Melvin Shaw and a co-defendant were indicted on three counts of aggravated assault on a police officer. A jury convicted the codefendant of all three assault charges, acquitted Shaw of one assault charge, and convicted him of two assault charges. Shaw, who was 18 and a high school junior at the time of the incident, had no previous convictions and was sentenced to serve 15 years. He appeals the aggravated assault convictions, arguing that the trial court erred in failing to charge on the lesser included offense of reckless conduct, and that insufficient evidence supported the convictions. Because we conclude the trial court should have charged the jury on reckless conduct, we reverse.
The charges arose out of a high speed car chase through east Atlanta. Several officers testified that someone in the Cadillac they were chasing fired at them on three separate occasions. The three aggravated assault charges arose from two of the shooting incidents. The first charge alleged Shaw and his co-defendant assaulted Officer W. C. Jones with a handgun; this was the charge of which Shaw was acquitted. The second and third charges alleged assaults against Officers R. A. Mason and Craig Kailimai, who were riding together.
1. Shaw contends the trial court erred in refusing to charge reckless conduct as a lesser included offense of aggravated assault on a police officer. He argues that a fellow passenger's statement that Shaw shot into the air while the police were chasing them was sufficient to justify a reckless conduct charge.
In the statement, the passenger said:
The police officer who took this statement testified that he thought the passenger described a shooting incident that took place before the car entered the expressway.
Slight evidence is sufficient to justify charging on a lesser included offense, and information contained in a statement introduced by the State can constitute such evidence. Edwards v. State, 264 Ga. 131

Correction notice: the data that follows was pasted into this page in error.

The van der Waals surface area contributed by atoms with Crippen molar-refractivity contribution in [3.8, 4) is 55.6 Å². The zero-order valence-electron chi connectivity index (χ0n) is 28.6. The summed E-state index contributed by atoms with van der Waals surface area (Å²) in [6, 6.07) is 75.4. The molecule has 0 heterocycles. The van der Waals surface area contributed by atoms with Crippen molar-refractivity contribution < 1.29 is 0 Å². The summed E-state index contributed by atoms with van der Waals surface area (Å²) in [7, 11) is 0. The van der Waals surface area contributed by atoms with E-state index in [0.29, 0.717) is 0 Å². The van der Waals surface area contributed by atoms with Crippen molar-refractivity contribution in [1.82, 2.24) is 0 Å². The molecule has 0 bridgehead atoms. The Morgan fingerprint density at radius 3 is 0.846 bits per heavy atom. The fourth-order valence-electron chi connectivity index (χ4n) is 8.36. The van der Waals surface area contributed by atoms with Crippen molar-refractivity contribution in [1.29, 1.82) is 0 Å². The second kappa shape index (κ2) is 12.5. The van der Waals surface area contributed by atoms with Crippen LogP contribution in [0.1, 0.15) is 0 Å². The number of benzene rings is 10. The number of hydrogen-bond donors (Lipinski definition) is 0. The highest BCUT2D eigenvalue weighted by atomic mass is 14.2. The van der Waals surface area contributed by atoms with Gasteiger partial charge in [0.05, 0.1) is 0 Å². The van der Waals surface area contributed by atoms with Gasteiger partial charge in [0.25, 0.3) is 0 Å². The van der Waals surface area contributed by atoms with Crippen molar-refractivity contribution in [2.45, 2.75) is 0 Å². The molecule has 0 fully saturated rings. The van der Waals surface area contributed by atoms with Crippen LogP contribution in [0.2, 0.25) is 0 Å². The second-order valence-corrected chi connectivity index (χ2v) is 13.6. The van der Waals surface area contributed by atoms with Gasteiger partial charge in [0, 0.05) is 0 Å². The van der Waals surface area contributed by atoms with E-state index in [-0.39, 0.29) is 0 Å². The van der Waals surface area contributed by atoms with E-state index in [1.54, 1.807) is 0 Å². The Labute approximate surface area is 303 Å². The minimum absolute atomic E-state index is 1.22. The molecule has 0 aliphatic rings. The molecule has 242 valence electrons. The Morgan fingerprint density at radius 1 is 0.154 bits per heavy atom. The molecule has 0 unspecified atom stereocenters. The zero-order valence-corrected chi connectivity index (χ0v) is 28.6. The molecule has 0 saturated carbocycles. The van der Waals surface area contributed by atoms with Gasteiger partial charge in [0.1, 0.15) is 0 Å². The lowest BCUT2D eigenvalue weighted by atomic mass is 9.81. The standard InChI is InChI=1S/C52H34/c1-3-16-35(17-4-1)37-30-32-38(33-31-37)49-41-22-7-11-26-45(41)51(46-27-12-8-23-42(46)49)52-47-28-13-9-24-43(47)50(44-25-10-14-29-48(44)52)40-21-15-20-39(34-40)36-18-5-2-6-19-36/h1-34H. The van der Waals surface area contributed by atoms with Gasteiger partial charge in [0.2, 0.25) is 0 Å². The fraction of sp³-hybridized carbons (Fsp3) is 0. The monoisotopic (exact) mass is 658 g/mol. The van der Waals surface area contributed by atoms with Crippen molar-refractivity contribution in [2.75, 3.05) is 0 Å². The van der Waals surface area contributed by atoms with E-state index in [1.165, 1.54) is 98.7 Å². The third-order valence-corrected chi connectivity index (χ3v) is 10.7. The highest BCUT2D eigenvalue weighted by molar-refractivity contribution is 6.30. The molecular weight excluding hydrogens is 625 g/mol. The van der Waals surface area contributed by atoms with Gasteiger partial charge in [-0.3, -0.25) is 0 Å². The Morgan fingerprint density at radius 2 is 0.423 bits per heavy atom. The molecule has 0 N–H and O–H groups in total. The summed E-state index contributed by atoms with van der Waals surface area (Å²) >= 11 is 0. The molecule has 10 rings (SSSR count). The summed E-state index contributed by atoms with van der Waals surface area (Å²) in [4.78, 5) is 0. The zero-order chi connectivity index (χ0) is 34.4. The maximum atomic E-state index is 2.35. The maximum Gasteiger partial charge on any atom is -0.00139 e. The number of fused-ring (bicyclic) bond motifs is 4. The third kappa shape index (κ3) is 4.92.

, 132-133 (442 SE2d 444
) (1994). The question, then, is whether shooting out of a car into the air while police are pursuing could also constitute the crime of reckless conduct. If so, the trial court erred in failing to give the charge.
Shaw was indicted for "an assault on the person of R. A. Mason [and C. Kailimai] with a handgun, a deadly weapon," and was convicted on those two counts under a jury charge that permitted his conviction if the jury found that, with a deadly weapon, Shaw either attempted to commit a violent injury to the officers or placed the officers in reasonable apprehension of immediately receiving a violent injury. The trial court further charged that "a person commits the offense of aggravated assault when that person assaults another person with a deadly weapon," but declined to charge reckless conduct as a lesser included offense. The Code defines reckless conduct as causing bodily harm to or endangering the bodily safety of another person "by consciously disregarding a substantial and unjustifiable risk that his act or omission will cause harm or endanger the safety of the other person and the disregard constitutes a gross deviation from the standard of care." OCGA 16-5-60